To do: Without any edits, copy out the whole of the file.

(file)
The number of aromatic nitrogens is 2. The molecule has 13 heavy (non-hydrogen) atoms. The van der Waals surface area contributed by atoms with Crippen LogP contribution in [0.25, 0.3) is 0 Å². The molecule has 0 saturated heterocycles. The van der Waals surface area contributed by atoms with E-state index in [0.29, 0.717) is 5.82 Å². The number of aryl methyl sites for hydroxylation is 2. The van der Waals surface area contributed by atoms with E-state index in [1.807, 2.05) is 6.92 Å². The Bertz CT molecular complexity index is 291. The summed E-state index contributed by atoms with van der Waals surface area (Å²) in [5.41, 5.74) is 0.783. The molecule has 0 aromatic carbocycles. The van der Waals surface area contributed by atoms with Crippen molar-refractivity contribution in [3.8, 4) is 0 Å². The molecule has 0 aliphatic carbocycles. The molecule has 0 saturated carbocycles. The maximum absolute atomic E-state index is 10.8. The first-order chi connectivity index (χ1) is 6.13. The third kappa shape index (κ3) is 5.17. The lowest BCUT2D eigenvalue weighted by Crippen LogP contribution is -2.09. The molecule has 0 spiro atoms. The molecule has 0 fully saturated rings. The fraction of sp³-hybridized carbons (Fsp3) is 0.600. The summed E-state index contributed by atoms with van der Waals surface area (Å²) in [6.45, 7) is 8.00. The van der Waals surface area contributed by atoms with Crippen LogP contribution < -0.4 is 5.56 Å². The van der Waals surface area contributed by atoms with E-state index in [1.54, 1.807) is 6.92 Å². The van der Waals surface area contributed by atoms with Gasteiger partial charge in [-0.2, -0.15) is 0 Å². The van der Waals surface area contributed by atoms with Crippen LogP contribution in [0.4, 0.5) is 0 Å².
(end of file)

The number of aromatic nitrogens is 2. The molecule has 13 heavy (non-hydrogen) atoms. The van der Waals surface area contributed by atoms with Crippen LogP contribution in [0.25, 0.3) is 0 Å². The molecule has 0 saturated heterocycles. The van der Waals surface area contributed by atoms with E-state index in [0.29, 0.717) is 5.82 Å². The number of aryl methyl sites for hydroxylation is 2. The van der Waals surface area contributed by atoms with E-state index in [1.807, 2.05) is 6.92 Å². The Bertz CT molecular complexity index is 291. The summed E-state index contributed by atoms with van der Waals surface area (Å²) in [5.41, 5.74) is 0.783. The molecule has 0 aromatic carbocycles. The van der Waals surface area contributed by atoms with Crippen molar-refractivity contribution in [3.8, 4) is 0 Å². The molecule has 0 aliphatic carbocycles. The molecule has 0 saturated carbocycles. The maximum absolute atomic E-state index is 10.8. The first-order chi connectivity index (χ1) is 6.13. The third kappa shape index (κ3) is 5.17. The lowest BCUT2D eigenvalue weighted by Crippen LogP contribution is -2.09. The molecule has 0 spiro atoms. The molecule has 0 fully saturated rings. The fraction of sp³-hybridized carbons (Fsp3) is 0.600. The summed E-state index contributed by atoms with van der Waals surface area (Å²) in [6.45, 7) is 8.00. The van der Waals surface area contributed by atoms with Crippen LogP contribution < -0.4 is 5.56 Å². The van der Waals surface area contributed by atoms with E-state index in [1.54, 1.807) is 6.92 Å². The van der Waals surface area contributed by atoms with Gasteiger partial charge in [-0.2, -0.15) is 0 Å². The van der Waals surface area contributed by atoms with Crippen LogP contribution in [0.4, 0.5) is 0 Å².